Not a member yet?Register now and get started.

lock and key

Sign in to your account.

Account Login

The Importance of Personalization to Online Giving

20 Jun. 2014 Posted by Denis Greene in Stewardship

As more people choose to give online to churches, Church Development shares the importance of a personal connection with your potential givers.

In wrapping up this series on the Chronicle of Philanthropy’s study on why most charities fail when it comes to online giving (and what this means to the church), I’m going to share a couple of minor closing points to engage your givers.

To recap, the major points we’ve covered are as follows:

While both of these points are important, they do nothing to connect with each giver as individuals. Let’s pick that up here:    

Personalizing the Experience

The reason why I covered minimizing clicks and optimizing your church website for mobile first is because often you don’t have a chance to reach givers on a more personal level if you don’t give them the basics of what they’re looking for. With these basics set, we can move to personalization:

I’ve covered this line of thinking before in noting the importance of addressing your church letters to the recipient (typically via mail merge), but in the failure study from the Chronicle of Philanthropy, it noted that nearly 4/5s (79%) of charities failed to personalize their automated emails.

Nobody likes feeling like a number. It’s amazing how little things like including their name, a signature on letters (even if it’s a blue ink scan), etc., can meet that need. Make sure you’re doing this in your weekly church emails, too (more on how to optimize those here).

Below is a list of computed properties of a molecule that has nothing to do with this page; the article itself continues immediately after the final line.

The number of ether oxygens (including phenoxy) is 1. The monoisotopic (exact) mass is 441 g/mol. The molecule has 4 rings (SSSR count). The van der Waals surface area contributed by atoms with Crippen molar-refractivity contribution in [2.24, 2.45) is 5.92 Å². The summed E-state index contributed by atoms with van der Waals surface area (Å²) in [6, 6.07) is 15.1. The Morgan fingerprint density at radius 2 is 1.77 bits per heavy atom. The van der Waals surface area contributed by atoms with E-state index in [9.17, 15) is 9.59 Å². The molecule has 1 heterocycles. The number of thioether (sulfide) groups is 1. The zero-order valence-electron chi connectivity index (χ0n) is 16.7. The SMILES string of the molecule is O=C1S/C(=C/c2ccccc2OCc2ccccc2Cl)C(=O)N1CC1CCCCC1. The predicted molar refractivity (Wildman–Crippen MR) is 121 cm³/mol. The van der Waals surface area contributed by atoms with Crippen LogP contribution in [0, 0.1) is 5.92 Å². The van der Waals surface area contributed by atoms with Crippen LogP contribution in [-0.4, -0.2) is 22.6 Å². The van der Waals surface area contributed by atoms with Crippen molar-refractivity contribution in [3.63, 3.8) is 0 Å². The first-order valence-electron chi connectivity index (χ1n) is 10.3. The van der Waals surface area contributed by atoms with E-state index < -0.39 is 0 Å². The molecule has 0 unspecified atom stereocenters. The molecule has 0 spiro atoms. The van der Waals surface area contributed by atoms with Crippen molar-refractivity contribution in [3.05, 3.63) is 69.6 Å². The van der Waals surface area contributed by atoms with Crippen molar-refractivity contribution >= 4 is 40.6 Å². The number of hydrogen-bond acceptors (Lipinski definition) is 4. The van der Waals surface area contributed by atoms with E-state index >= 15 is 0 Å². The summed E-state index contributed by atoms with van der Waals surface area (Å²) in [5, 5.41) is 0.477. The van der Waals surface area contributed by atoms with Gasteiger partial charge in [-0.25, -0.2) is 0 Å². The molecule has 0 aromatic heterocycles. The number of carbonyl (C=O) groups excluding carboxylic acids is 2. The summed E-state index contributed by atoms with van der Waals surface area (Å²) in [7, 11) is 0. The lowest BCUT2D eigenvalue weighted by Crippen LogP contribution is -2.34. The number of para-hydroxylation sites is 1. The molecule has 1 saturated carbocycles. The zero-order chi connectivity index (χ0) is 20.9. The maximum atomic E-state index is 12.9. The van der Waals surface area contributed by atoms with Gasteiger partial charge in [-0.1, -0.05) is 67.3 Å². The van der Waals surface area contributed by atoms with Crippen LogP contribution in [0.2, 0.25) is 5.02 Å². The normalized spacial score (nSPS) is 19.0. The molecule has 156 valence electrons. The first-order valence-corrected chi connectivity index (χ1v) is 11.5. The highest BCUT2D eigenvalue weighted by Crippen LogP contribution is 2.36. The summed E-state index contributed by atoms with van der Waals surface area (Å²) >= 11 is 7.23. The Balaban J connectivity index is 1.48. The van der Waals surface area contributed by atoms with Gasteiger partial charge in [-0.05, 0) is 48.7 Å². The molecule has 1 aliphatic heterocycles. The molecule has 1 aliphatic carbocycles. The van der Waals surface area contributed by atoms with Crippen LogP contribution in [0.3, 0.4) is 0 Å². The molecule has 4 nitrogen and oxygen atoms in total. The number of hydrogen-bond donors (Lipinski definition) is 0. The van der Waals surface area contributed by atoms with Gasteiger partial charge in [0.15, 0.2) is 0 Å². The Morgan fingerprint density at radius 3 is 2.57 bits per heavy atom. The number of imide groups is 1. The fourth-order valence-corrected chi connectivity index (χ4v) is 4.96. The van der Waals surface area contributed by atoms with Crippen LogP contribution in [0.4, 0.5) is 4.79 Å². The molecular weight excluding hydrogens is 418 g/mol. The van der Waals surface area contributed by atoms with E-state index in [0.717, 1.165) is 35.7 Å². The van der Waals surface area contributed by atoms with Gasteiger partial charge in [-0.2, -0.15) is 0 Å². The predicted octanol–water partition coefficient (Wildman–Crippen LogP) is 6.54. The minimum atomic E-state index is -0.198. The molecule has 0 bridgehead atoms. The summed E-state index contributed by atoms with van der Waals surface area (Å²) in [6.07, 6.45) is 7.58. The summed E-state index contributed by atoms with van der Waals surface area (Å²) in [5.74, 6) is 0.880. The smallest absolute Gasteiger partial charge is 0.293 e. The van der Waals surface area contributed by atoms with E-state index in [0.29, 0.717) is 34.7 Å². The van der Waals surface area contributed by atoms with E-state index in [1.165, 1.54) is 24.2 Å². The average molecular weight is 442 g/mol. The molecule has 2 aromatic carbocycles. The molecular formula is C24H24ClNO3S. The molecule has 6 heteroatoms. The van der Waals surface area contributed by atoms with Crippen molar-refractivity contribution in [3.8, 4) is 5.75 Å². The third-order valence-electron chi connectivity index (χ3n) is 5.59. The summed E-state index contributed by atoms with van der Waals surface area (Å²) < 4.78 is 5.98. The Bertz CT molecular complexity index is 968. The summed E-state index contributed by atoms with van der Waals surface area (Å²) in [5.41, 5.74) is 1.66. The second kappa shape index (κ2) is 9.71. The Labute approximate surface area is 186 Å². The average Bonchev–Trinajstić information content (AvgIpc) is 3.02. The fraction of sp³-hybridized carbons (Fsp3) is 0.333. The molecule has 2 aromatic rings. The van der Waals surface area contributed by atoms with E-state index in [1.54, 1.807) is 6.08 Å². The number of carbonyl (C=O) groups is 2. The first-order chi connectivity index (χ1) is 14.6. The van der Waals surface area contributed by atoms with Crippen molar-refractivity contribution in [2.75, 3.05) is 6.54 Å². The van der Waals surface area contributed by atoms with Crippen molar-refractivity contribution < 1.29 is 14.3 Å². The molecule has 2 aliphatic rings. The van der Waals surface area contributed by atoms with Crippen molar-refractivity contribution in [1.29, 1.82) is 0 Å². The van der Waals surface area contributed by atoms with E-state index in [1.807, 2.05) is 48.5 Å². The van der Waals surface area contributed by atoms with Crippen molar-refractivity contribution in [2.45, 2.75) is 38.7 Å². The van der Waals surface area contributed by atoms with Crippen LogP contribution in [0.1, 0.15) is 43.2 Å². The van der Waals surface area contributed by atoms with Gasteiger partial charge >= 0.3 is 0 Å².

Initial and Continual Connection

If you ever want to get a lesson in fundraising—which, Church Development doesn’t do in our capital campaigns—give $25 to the University of Notre Dame. They will bombard you with opportunities to give to them forever. However, although many charities are good at mailing people reminders—as the #1 reason charities don’t get gifts is because they don’t ask—as noted, they’ve failed to bring the same tactics into their e-marketing.  

Although you have to be careful with how often you email people (more so than how often you physically mail to them), the Chronicle of Philanthropy study noted that even initial mailings are falling short, as 56% of charities did not directly ask for a donation within 90 days of a given user’s sign-up.

When somebody first signs up for your church newsletter or for online giving. That’s when they’ll be the most interested in giving. Invite them to give to your great causes and/or automate their giving (helps with that summer giving slump, too). 

*             *             *

Denis Greene is the Founder and President of Church Development.  He is the author of The Stewardship SystemStewardship-Based Capital Campaigns, and How To Ask For Donations as well as numerous articles on stewardship. Denis has helped over 200 churches across the USA raise more than $200,000,000.

A complete list of Church Development’s services (including capital campaign management and consultation, feasibility studies, and year-round stewardship ministry programming) is available here.